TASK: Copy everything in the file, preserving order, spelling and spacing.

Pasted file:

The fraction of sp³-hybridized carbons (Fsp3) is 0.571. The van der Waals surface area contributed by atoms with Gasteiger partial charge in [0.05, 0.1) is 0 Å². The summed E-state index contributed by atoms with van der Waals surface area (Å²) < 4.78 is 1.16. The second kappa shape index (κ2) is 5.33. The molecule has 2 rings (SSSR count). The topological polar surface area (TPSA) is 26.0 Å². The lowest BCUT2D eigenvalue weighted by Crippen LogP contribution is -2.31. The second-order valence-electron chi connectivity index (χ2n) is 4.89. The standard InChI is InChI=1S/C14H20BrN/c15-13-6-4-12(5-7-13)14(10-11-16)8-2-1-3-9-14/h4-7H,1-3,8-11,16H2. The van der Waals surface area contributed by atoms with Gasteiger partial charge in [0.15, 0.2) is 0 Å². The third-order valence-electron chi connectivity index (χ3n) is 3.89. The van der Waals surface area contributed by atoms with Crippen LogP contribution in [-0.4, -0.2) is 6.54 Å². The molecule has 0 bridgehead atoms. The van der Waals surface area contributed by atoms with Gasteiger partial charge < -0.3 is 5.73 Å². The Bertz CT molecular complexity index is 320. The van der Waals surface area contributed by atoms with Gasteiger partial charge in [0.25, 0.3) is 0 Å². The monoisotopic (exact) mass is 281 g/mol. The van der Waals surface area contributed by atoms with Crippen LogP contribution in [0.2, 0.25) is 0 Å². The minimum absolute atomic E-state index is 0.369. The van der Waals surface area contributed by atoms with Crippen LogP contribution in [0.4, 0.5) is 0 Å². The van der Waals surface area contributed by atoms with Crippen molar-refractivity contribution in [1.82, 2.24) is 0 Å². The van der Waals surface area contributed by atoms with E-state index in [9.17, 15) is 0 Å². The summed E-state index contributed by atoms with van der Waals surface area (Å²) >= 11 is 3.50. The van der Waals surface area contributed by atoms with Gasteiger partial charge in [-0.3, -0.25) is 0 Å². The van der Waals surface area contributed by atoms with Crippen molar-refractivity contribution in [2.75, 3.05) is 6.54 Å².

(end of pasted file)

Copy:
The fraction of sp³-hybridized carbons (Fsp3) is 0.571. The van der Waals surface area contributed by atoms with Gasteiger partial charge in [0.05, 0.1) is 0 Å². The summed E-state index contributed by atoms with van der Waals surface area (Å²) < 4.78 is 1.16. The second kappa shape index (κ2) is 5.33. The molecule has 2 rings (SSSR count). The topological polar surface area (TPSA) is 26.0 Å². The lowest BCUT2D eigenvalue weighted by Crippen LogP contribution is -2.31. The second-order valence-electron chi connectivity index (χ2n) is 4.89. The standard InChI is InChI=1S/C14H20BrN/c15-13-6-4-12(5-7-13)14(10-11-16)8-2-1-3-9-14/h4-7H,1-3,8-11,16H2. The van der Waals surface area contributed by atoms with Gasteiger partial charge in [0.15, 0.2) is 0 Å². The third-order valence-electron chi connectivity index (χ3n) is 3.89. The van der Waals surface area contributed by atoms with Crippen LogP contribution in [-0.4, -0.2) is 6.54 Å². The molecule has 0 bridgehead atoms. The van der Waals surface area contributed by atoms with Gasteiger partial charge < -0.3 is 5.73 Å². The Bertz CT molecular complexity index is 320. The van der Waals surface area contributed by atoms with Gasteiger partial charge in [0.25, 0.3) is 0 Å². The monoisotopic (exact) mass is 281 g/mol. The van der Waals surface area contributed by atoms with Crippen LogP contribution in [0.2, 0.25) is 0 Å². The minimum absolute atomic E-state index is 0.369. The van der Waals surface area contributed by atoms with Crippen LogP contribution in [0.4, 0.5) is 0 Å². The van der Waals surface area contributed by atoms with Crippen molar-refractivity contribution in [1.82, 2.24) is 0 Å². The van der Waals surface area contributed by atoms with E-state index in [9.17, 15) is 0 Å². The summed E-state index contributed by atoms with van der Waals surface area (Å²) >= 11 is 3.50. The van der Waals surface area contributed by atoms with Gasteiger partial charge in [-0.3, -0.25) is 0 Å². The van der Waals surface area contributed by atoms with Crippen molar-refractivity contribution in [2.75, 3.05) is 6.54 Å².